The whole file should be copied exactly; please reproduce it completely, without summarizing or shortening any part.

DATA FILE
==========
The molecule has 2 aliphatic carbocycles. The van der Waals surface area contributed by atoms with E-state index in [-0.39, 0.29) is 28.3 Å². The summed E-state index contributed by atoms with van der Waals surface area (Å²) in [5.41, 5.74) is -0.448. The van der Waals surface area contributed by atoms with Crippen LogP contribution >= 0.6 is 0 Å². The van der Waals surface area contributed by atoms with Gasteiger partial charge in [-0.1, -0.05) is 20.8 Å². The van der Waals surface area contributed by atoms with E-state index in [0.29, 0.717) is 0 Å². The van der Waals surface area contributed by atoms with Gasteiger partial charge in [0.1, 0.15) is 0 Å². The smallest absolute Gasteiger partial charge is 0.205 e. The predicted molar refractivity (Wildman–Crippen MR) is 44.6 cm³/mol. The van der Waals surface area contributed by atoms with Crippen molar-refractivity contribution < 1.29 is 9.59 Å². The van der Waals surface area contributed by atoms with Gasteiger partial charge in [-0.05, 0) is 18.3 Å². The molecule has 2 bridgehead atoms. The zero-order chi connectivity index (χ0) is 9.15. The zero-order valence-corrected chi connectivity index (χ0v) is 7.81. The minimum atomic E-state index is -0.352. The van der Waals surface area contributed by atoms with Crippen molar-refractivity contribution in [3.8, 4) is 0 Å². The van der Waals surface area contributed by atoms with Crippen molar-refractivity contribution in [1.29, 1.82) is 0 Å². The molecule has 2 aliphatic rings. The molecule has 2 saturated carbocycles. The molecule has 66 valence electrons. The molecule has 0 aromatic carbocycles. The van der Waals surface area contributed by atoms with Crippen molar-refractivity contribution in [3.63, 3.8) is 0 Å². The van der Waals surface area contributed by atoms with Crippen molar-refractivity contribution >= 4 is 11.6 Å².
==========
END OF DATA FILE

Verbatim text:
The molecule has 2 aliphatic carbocycles. The van der Waals surface area contributed by atoms with E-state index in [-0.39, 0.29) is 28.3 Å². The summed E-state index contributed by atoms with van der Waals surface area (Å²) in [5.41, 5.74) is -0.448. The van der Waals surface area contributed by atoms with Crippen LogP contribution >= 0.6 is 0 Å². The van der Waals surface area contributed by atoms with Gasteiger partial charge in [-0.1, -0.05) is 20.8 Å². The van der Waals surface area contributed by atoms with E-state index in [0.29, 0.717) is 0 Å². The van der Waals surface area contributed by atoms with Gasteiger partial charge in [0.1, 0.15) is 0 Å². The smallest absolute Gasteiger partial charge is 0.205 e. The predicted molar refractivity (Wildman–Crippen MR) is 44.6 cm³/mol. The van der Waals surface area contributed by atoms with Crippen molar-refractivity contribution < 1.29 is 9.59 Å². The van der Waals surface area contributed by atoms with Gasteiger partial charge in [-0.05, 0) is 18.3 Å². The molecule has 2 bridgehead atoms. The zero-order chi connectivity index (χ0) is 9.15. The zero-order valence-corrected chi connectivity index (χ0v) is 7.81. The minimum atomic E-state index is -0.352. The van der Waals surface area contributed by atoms with Crippen molar-refractivity contribution in [3.8, 4) is 0 Å². The van der Waals surface area contributed by atoms with Crippen molar-refractivity contribution in [1.29, 1.82) is 0 Å². The molecule has 2 aliphatic rings. The molecule has 2 saturated carbocycles. The molecule has 66 valence electrons. The molecule has 0 aromatic carbocycles. The van der Waals surface area contributed by atoms with Crippen molar-refractivity contribution in [3.63, 3.8) is 0 Å². The van der Waals surface area contributed by atoms with Crippen molar-refractivity contribution >= 4 is 11.6 Å².